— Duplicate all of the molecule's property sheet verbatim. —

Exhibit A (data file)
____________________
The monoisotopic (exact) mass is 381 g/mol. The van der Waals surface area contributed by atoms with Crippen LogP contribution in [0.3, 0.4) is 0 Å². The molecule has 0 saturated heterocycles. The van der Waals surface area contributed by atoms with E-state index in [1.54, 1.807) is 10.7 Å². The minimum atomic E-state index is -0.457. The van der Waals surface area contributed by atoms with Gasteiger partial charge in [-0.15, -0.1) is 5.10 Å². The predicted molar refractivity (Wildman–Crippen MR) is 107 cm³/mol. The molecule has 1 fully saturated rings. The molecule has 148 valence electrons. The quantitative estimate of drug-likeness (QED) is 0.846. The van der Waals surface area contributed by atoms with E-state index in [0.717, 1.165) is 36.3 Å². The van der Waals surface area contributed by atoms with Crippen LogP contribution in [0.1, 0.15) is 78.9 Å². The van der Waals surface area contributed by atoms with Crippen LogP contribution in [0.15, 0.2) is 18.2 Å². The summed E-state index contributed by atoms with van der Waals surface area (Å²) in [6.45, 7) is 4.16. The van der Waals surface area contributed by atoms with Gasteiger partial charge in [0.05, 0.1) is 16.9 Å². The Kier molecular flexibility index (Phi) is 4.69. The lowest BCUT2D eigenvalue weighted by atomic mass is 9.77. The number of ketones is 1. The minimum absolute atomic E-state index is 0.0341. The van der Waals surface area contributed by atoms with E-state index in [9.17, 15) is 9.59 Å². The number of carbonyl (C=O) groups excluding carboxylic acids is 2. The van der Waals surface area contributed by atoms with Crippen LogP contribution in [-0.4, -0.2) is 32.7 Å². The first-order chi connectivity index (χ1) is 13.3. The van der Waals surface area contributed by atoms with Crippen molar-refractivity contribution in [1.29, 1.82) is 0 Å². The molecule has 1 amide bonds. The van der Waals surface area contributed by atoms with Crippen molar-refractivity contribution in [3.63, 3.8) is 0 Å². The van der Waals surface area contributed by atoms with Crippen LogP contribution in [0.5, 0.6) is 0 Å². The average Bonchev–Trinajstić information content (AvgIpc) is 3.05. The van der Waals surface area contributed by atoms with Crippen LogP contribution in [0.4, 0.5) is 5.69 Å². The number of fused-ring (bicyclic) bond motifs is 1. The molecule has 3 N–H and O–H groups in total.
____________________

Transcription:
The monoisotopic (exact) mass is 381 g/mol. The van der Waals surface area contributed by atoms with Crippen LogP contribution in [0.3, 0.4) is 0 Å². The molecule has 0 saturated heterocycles. The van der Waals surface area contributed by atoms with E-state index in [1.54, 1.807) is 10.7 Å². The minimum atomic E-state index is -0.457. The van der Waals surface area contributed by atoms with Gasteiger partial charge in [-0.15, -0.1) is 5.10 Å². The predicted molar refractivity (Wildman–Crippen MR) is 107 cm³/mol. The molecule has 1 fully saturated rings. The molecule has 148 valence electrons. The quantitative estimate of drug-likeness (QED) is 0.846. The van der Waals surface area contributed by atoms with E-state index in [0.717, 1.165) is 36.3 Å². The van der Waals surface area contributed by atoms with Crippen LogP contribution in [0.1, 0.15) is 78.9 Å². The van der Waals surface area contributed by atoms with Crippen LogP contribution in [0.15, 0.2) is 18.2 Å². The summed E-state index contributed by atoms with van der Waals surface area (Å²) in [6.45, 7) is 4.16. The van der Waals surface area contributed by atoms with Gasteiger partial charge in [0.05, 0.1) is 16.9 Å². The Kier molecular flexibility index (Phi) is 4.69. The lowest BCUT2D eigenvalue weighted by atomic mass is 9.77. The number of ketones is 1. The minimum absolute atomic E-state index is 0.0341. The van der Waals surface area contributed by atoms with E-state index in [9.17, 15) is 9.59 Å². The number of carbonyl (C=O) groups excluding carboxylic acids is 2. The van der Waals surface area contributed by atoms with Crippen LogP contribution in [-0.4, -0.2) is 32.7 Å². The first-order chi connectivity index (χ1) is 13.3. The van der Waals surface area contributed by atoms with Crippen molar-refractivity contribution in [1.29, 1.82) is 0 Å². The molecule has 1 amide bonds. The van der Waals surface area contributed by atoms with Crippen molar-refractivity contribution in [3.63, 3.8) is 0 Å². The van der Waals surface area contributed by atoms with Crippen LogP contribution in [0.5, 0.6) is 0 Å². The average Bonchev–Trinajstić information content (AvgIpc) is 3.05. The van der Waals surface area contributed by atoms with Crippen LogP contribution in [0.4, 0.5) is 5.69 Å². The number of fused-ring (bicyclic) bond motifs is 1. The molecule has 3 N–H and O–H groups in total.